While Telemann is, today, considered among the very greatest of Baroque composers, he was one of the last of the period to be reappraised by later generations, and his music had to be ‘rediscovered’, just as that of J.S. Bach and Vivaldi was. Despite this, he enjoyed a great deal of fame during his lifetime, and his long career resulted in a vast output. He was, in fact, one of the most prolific composers of any age, and travelled widely, assimilating different styles into his own compositions. This allowed him to produce music of such individuality and quality, with a noticeable sense of ease, that it must have astonished his colleagues and patrons, as it does us today.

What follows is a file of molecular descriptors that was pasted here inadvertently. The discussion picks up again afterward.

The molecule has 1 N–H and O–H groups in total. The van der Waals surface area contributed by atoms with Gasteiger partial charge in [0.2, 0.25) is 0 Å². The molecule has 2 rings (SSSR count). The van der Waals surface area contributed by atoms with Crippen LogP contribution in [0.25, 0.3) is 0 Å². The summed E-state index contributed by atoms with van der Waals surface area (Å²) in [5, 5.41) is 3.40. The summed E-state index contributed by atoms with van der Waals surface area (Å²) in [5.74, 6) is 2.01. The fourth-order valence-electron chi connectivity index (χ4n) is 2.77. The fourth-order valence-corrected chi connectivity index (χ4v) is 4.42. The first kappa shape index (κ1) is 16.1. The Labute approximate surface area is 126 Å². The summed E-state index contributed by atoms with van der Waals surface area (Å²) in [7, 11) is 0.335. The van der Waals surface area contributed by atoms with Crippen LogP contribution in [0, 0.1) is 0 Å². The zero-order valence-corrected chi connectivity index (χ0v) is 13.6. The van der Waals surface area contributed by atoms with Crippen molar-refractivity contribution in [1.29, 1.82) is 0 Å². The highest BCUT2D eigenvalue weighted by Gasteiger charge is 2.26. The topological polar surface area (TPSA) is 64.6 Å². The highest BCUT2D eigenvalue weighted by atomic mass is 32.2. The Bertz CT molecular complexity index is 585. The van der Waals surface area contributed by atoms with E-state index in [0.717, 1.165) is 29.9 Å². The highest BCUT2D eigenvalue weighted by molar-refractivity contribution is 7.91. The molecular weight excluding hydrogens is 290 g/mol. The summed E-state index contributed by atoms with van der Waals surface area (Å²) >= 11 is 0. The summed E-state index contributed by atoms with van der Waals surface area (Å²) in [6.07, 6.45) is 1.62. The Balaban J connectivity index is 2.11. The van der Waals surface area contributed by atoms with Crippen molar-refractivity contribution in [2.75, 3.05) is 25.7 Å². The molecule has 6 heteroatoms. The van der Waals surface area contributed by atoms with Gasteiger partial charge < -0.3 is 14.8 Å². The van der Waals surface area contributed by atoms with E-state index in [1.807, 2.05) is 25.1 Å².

The 36 Fantasias for harpsichord were published in 1732/3, and are divided into three groups of 12 – the second set is in the French style, while the outer sets are in the Italian style. Each fantasia closes with a da capo repeat of the first movement, expertly and sensitively embellished by harpsichordist Andrea Coen. These are energetic and energising works, at once intellectual and entertaining ‘so that the player enjoys them, and you can take pleasure from that (because) variety revives the spirit’ as Telemann commented.
- Recording made in 2011
- Includes booklet notes in both English and Italian by Andrea Coen
- Andrea Coen knows the style inside out, as proven by his many recordings, among which the Complete Sonatas by Giustini (94021), which got rave reviews by the international press.